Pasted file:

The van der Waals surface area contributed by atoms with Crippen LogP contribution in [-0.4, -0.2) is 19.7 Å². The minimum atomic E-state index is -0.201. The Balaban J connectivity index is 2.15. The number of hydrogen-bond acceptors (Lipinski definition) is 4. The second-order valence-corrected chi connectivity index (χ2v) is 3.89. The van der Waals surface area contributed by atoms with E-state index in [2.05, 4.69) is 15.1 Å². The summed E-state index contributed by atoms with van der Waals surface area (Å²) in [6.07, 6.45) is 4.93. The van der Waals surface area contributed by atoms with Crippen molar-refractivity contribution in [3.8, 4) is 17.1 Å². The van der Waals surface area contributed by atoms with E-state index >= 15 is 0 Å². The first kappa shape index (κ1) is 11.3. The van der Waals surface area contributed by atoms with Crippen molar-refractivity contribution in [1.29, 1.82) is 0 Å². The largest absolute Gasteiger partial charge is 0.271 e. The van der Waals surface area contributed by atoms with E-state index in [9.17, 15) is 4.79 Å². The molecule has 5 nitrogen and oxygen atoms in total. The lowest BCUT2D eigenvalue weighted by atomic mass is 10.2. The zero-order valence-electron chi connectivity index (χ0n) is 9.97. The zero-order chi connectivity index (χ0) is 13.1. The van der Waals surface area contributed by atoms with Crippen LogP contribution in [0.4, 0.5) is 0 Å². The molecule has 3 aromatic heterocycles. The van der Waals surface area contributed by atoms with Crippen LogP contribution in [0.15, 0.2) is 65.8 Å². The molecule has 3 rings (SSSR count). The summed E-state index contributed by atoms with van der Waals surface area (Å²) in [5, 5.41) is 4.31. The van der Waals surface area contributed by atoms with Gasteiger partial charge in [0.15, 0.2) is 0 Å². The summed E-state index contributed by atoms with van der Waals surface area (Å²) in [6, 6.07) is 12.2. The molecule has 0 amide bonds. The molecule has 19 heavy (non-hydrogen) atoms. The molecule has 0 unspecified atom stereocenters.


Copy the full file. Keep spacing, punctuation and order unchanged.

The van der Waals surface area contributed by atoms with Crippen LogP contribution in [-0.4, -0.2) is 19.7 Å². The minimum atomic E-state index is -0.201. The Balaban J connectivity index is 2.15. The number of hydrogen-bond acceptors (Lipinski definition) is 4. The second-order valence-corrected chi connectivity index (χ2v) is 3.89. The van der Waals surface area contributed by atoms with E-state index in [2.05, 4.69) is 15.1 Å². The summed E-state index contributed by atoms with van der Waals surface area (Å²) in [6.07, 6.45) is 4.93. The van der Waals surface area contributed by atoms with Crippen molar-refractivity contribution in [3.8, 4) is 17.1 Å². The van der Waals surface area contributed by atoms with E-state index >= 15 is 0 Å². The first kappa shape index (κ1) is 11.3. The van der Waals surface area contributed by atoms with Crippen molar-refractivity contribution in [1.29, 1.82) is 0 Å². The largest absolute Gasteiger partial charge is 0.271 e. The van der Waals surface area contributed by atoms with E-state index in [9.17, 15) is 4.79 Å². The molecule has 5 nitrogen and oxygen atoms in total. The lowest BCUT2D eigenvalue weighted by atomic mass is 10.2. The zero-order valence-electron chi connectivity index (χ0n) is 9.97. The zero-order chi connectivity index (χ0) is 13.1. The van der Waals surface area contributed by atoms with Crippen LogP contribution in [0.4, 0.5) is 0 Å². The molecule has 3 aromatic heterocycles. The van der Waals surface area contributed by atoms with Crippen LogP contribution in [0.15, 0.2) is 65.8 Å². The molecule has 3 rings (SSSR count). The summed E-state index contributed by atoms with van der Waals surface area (Å²) in [5, 5.41) is 4.31. The van der Waals surface area contributed by atoms with Gasteiger partial charge in [0.15, 0.2) is 0 Å². The summed E-state index contributed by atoms with van der Waals surface area (Å²) in [6, 6.07) is 12.2. The molecule has 0 amide bonds. The molecule has 19 heavy (non-hydrogen) atoms. The molecule has 0 unspecified atom stereocenters.